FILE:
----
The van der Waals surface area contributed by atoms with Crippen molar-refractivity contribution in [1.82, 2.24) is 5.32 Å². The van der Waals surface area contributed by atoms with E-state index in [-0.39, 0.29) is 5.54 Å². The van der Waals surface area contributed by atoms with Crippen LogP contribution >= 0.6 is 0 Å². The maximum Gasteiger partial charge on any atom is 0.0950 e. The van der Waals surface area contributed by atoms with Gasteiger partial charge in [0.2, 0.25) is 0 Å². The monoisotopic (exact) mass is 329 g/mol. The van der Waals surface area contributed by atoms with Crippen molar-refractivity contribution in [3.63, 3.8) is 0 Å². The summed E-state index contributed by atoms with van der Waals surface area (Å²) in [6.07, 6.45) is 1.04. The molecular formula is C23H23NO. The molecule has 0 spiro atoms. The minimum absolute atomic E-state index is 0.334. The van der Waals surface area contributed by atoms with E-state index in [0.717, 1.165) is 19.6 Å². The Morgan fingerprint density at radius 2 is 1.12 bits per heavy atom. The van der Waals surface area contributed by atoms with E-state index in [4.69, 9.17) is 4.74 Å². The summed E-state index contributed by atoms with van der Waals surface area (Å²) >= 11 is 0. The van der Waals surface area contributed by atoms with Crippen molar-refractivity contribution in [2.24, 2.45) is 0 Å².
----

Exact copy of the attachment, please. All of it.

The van der Waals surface area contributed by atoms with Crippen molar-refractivity contribution in [1.82, 2.24) is 5.32 Å². The van der Waals surface area contributed by atoms with E-state index in [-0.39, 0.29) is 5.54 Å². The van der Waals surface area contributed by atoms with Crippen LogP contribution >= 0.6 is 0 Å². The maximum Gasteiger partial charge on any atom is 0.0950 e. The van der Waals surface area contributed by atoms with Gasteiger partial charge in [0.2, 0.25) is 0 Å². The monoisotopic (exact) mass is 329 g/mol. The van der Waals surface area contributed by atoms with Crippen molar-refractivity contribution in [3.63, 3.8) is 0 Å². The summed E-state index contributed by atoms with van der Waals surface area (Å²) in [6.07, 6.45) is 1.04. The molecular formula is C23H23NO. The molecule has 0 spiro atoms. The minimum absolute atomic E-state index is 0.334. The van der Waals surface area contributed by atoms with E-state index in [0.717, 1.165) is 19.6 Å². The Morgan fingerprint density at radius 2 is 1.12 bits per heavy atom. The van der Waals surface area contributed by atoms with E-state index in [4.69, 9.17) is 4.74 Å². The summed E-state index contributed by atoms with van der Waals surface area (Å²) >= 11 is 0. The van der Waals surface area contributed by atoms with Crippen molar-refractivity contribution in [2.24, 2.45) is 0 Å².